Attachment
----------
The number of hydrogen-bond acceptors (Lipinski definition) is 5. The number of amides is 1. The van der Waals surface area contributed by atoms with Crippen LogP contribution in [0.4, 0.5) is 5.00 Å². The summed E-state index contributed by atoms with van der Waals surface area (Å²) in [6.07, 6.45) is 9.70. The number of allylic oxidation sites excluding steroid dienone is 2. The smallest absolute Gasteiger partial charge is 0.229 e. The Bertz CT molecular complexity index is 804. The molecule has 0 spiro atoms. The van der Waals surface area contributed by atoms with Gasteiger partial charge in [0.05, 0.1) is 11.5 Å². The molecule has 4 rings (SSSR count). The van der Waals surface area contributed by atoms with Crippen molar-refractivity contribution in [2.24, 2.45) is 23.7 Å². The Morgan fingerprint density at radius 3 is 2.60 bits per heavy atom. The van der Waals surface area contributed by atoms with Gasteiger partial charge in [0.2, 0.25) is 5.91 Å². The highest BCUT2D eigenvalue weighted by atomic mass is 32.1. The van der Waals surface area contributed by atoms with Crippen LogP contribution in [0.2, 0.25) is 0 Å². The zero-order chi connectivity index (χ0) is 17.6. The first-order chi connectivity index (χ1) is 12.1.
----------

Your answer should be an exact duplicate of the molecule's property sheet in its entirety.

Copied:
The number of hydrogen-bond acceptors (Lipinski definition) is 5. The number of amides is 1. The van der Waals surface area contributed by atoms with Crippen LogP contribution in [0.4, 0.5) is 5.00 Å². The summed E-state index contributed by atoms with van der Waals surface area (Å²) in [6.07, 6.45) is 9.70. The number of allylic oxidation sites excluding steroid dienone is 2. The smallest absolute Gasteiger partial charge is 0.229 e. The Bertz CT molecular complexity index is 804. The molecule has 0 spiro atoms. The van der Waals surface area contributed by atoms with Gasteiger partial charge in [0.05, 0.1) is 11.5 Å². The molecule has 4 rings (SSSR count). The van der Waals surface area contributed by atoms with Crippen molar-refractivity contribution in [2.24, 2.45) is 23.7 Å². The Morgan fingerprint density at radius 3 is 2.60 bits per heavy atom. The van der Waals surface area contributed by atoms with Gasteiger partial charge in [0.2, 0.25) is 5.91 Å². The highest BCUT2D eigenvalue weighted by atomic mass is 32.1. The van der Waals surface area contributed by atoms with Crippen LogP contribution in [0.2, 0.25) is 0 Å². The zero-order chi connectivity index (χ0) is 17.6. The first-order chi connectivity index (χ1) is 12.1.